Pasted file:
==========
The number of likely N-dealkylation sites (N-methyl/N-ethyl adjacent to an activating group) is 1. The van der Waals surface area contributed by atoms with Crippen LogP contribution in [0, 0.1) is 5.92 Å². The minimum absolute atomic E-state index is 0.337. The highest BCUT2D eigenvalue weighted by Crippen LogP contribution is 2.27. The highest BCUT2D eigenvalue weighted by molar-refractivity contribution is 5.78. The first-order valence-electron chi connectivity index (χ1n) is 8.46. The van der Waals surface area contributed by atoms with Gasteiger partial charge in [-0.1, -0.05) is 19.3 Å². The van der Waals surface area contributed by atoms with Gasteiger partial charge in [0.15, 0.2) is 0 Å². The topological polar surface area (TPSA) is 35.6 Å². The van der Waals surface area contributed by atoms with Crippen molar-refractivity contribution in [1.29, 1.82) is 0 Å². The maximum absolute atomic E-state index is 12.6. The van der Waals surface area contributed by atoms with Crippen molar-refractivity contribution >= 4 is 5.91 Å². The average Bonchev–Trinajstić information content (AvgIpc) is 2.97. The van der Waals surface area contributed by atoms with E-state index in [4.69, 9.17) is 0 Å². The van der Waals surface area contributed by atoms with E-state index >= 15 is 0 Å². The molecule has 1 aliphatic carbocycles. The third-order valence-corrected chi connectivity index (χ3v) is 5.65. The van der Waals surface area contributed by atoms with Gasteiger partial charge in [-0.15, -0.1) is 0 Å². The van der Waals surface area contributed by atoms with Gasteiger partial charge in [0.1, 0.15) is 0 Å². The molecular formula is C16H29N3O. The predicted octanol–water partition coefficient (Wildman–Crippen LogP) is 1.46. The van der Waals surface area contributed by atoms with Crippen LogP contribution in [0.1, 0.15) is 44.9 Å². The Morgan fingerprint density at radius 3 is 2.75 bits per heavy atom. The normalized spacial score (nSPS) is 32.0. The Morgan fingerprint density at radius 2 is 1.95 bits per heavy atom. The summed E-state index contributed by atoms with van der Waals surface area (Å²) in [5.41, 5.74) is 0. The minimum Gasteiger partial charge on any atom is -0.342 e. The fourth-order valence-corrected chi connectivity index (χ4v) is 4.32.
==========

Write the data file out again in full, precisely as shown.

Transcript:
The number of likely N-dealkylation sites (N-methyl/N-ethyl adjacent to an activating group) is 1. The van der Waals surface area contributed by atoms with Crippen LogP contribution in [0, 0.1) is 5.92 Å². The minimum absolute atomic E-state index is 0.337. The highest BCUT2D eigenvalue weighted by Crippen LogP contribution is 2.27. The highest BCUT2D eigenvalue weighted by molar-refractivity contribution is 5.78. The first-order valence-electron chi connectivity index (χ1n) is 8.46. The van der Waals surface area contributed by atoms with Gasteiger partial charge in [-0.1, -0.05) is 19.3 Å². The van der Waals surface area contributed by atoms with Gasteiger partial charge in [0.15, 0.2) is 0 Å². The topological polar surface area (TPSA) is 35.6 Å². The van der Waals surface area contributed by atoms with Crippen molar-refractivity contribution in [1.29, 1.82) is 0 Å². The maximum absolute atomic E-state index is 12.6. The van der Waals surface area contributed by atoms with Crippen molar-refractivity contribution >= 4 is 5.91 Å². The average Bonchev–Trinajstić information content (AvgIpc) is 2.97. The van der Waals surface area contributed by atoms with E-state index in [4.69, 9.17) is 0 Å². The van der Waals surface area contributed by atoms with E-state index >= 15 is 0 Å². The molecule has 1 aliphatic carbocycles. The third-order valence-corrected chi connectivity index (χ3v) is 5.65. The van der Waals surface area contributed by atoms with Gasteiger partial charge in [-0.15, -0.1) is 0 Å². The van der Waals surface area contributed by atoms with Gasteiger partial charge in [0.1, 0.15) is 0 Å². The molecular formula is C16H29N3O. The predicted octanol–water partition coefficient (Wildman–Crippen LogP) is 1.46. The van der Waals surface area contributed by atoms with Crippen LogP contribution in [0.1, 0.15) is 44.9 Å². The Morgan fingerprint density at radius 3 is 2.75 bits per heavy atom. The normalized spacial score (nSPS) is 32.0. The Morgan fingerprint density at radius 2 is 1.95 bits per heavy atom. The summed E-state index contributed by atoms with van der Waals surface area (Å²) in [5.41, 5.74) is 0. The minimum Gasteiger partial charge on any atom is -0.342 e. The fourth-order valence-corrected chi connectivity index (χ4v) is 4.32.